Matt Kingdon: SMEs are getting their office space all wrong

Soapbox: SMEs are getting their office space all wrong, says Matt Kingdon
Better use of space can boost creativity - and the bottom line, the co-founder of What If consultancy tells Rachel Bridge.

The way we use office space has completely changed and the businesses who fail to realise this will get left behind, says Matt Kingdon, co-founder and co-chairman of What If, an innovation consultancy.

He said: "Having unlimited broadband at home has had unintended consequences - it makes it so easy for people to work at home now. That has put a lot of pressure on the office to up its game because more than ever it needs to be the place where people get together and get the best out of each other. It is not where people come because they need the kit, it is where they come because they need other people."

As a result, Kingdon says that offices need to be arranged to make it easy for people to have informal conversations.
He said: "The game has been raised now for the office to deliver on people socialising at work and providing the unintended beneficial consequences of people colliding with each other and having the kind of conversations they didn't expect to have. If you look at the history of great things which have been created, it has not been through planning and strategically thinking things through - it has been through people having surprising conversations. The office now needs to deliver an environment which can make that more likely to happen."Kingdon said that simple changes such as introducing large cafe-style tables in kitchen areas can produce the kind of environment which encourages the sharing of ideas: "Offices should have less desk space and more kitchen table space, because that encourages collision."

He said that modern offices should also reflect the fact that people like to work very intensely on their own in short bursts as well as socialising with colleagues. He said: "People need a place to crawl away and focus really hard on things, but also to grab a coffee and talk to somebody."However Kingdon warns against creating 'wacky' offices as a way of trying to create this kind of environment, saying that they do not help creativity.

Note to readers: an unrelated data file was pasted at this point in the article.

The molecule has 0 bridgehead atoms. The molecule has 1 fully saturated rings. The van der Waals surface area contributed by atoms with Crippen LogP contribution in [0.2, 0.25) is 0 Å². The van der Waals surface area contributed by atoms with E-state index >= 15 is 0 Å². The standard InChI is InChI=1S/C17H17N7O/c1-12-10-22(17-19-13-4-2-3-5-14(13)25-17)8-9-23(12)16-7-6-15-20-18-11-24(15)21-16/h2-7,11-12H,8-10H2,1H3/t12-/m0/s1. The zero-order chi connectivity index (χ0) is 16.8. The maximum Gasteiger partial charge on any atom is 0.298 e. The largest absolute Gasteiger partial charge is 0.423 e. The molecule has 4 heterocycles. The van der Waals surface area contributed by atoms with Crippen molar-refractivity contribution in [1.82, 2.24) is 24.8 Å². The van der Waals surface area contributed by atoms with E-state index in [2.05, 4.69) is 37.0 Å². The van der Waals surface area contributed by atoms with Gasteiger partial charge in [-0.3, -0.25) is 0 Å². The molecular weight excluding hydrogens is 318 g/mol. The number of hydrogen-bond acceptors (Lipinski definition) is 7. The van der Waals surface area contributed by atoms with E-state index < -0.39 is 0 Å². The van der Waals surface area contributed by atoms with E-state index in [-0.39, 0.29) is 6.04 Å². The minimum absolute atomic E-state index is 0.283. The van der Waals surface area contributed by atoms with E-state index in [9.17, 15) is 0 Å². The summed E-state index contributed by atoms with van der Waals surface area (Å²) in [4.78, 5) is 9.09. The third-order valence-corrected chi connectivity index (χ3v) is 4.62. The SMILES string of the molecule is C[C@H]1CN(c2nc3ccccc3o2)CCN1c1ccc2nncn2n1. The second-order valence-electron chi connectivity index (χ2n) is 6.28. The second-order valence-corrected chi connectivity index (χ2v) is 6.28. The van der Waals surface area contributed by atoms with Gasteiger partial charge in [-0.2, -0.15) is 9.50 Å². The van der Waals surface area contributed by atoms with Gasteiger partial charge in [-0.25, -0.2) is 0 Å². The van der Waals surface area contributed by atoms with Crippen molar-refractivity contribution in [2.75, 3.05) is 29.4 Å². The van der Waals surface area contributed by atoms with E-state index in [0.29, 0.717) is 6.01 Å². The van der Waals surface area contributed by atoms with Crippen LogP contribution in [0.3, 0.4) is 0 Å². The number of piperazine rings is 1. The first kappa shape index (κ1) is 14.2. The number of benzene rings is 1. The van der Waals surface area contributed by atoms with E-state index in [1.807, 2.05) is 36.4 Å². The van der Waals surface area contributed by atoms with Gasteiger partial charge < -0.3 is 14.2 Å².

He said: "I have spent the last 22 years experimenting with colleagues in lots of different ways to create this kind of beneficial collision. We have put giant beds in offices, we have had darkened thinking rooms, we have had rooms with masseurs in them, we have had a library - you name it, we have tried it, and I know that wacky doesn't work. Creating something like a slide might look interesting and be used briefly on the first day of installation, but it rapidly becomes a white elephant."
He said that as far as possible, firms should create office space that is flexible and can be adapted to different requirements as needed. He said: "Create an office space where office furniture is moveable." Kingdon said that taking the time to create the right kind of office environment can reap significant benefits for a firm, which can ultimately boost profits.

He said: "A bland thoughtless space will contribute to people feeling less engaged with their colleagues and the purpose of their work. Office space which encourages people to communicate and to stretch their thinking will raise awareness and engagement and pride in the workplace - and ultimately that translates into the bottom line."
He added: "If employers don't pay attention to the office environment then they won't get the kind of behaviour, conversation, or actions from their employees which modern agile companies need. It is that important."

-By Rachel Bridge

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